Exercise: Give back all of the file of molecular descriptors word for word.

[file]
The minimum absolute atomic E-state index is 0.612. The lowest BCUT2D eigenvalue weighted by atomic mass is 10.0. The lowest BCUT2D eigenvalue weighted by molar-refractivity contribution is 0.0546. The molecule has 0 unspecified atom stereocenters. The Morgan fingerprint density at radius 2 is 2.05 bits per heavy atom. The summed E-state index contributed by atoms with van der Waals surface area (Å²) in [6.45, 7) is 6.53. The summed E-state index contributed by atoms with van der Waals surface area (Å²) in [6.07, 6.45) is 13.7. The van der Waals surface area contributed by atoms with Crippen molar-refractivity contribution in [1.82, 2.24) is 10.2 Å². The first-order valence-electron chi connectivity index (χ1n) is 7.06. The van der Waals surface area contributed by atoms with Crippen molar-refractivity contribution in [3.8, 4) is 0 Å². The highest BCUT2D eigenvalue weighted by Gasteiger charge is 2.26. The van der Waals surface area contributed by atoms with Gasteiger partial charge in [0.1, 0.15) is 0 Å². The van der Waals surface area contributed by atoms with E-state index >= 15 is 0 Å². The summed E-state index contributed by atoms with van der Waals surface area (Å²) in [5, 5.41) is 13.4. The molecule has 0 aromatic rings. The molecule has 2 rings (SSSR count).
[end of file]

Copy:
The minimum absolute atomic E-state index is 0.612. The lowest BCUT2D eigenvalue weighted by atomic mass is 10.0. The lowest BCUT2D eigenvalue weighted by molar-refractivity contribution is 0.0546. The molecule has 0 unspecified atom stereocenters. The Morgan fingerprint density at radius 2 is 2.05 bits per heavy atom. The summed E-state index contributed by atoms with van der Waals surface area (Å²) in [6.45, 7) is 6.53. The summed E-state index contributed by atoms with van der Waals surface area (Å²) in [6.07, 6.45) is 13.7. The van der Waals surface area contributed by atoms with Crippen molar-refractivity contribution in [1.82, 2.24) is 10.2 Å². The first-order valence-electron chi connectivity index (χ1n) is 7.06. The van der Waals surface area contributed by atoms with Crippen molar-refractivity contribution in [3.8, 4) is 0 Å². The highest BCUT2D eigenvalue weighted by Gasteiger charge is 2.26. The van der Waals surface area contributed by atoms with Gasteiger partial charge in [0.1, 0.15) is 0 Å². The van der Waals surface area contributed by atoms with E-state index >= 15 is 0 Å². The summed E-state index contributed by atoms with van der Waals surface area (Å²) in [5, 5.41) is 13.4. The molecule has 0 aromatic rings. The molecule has 2 rings (SSSR count).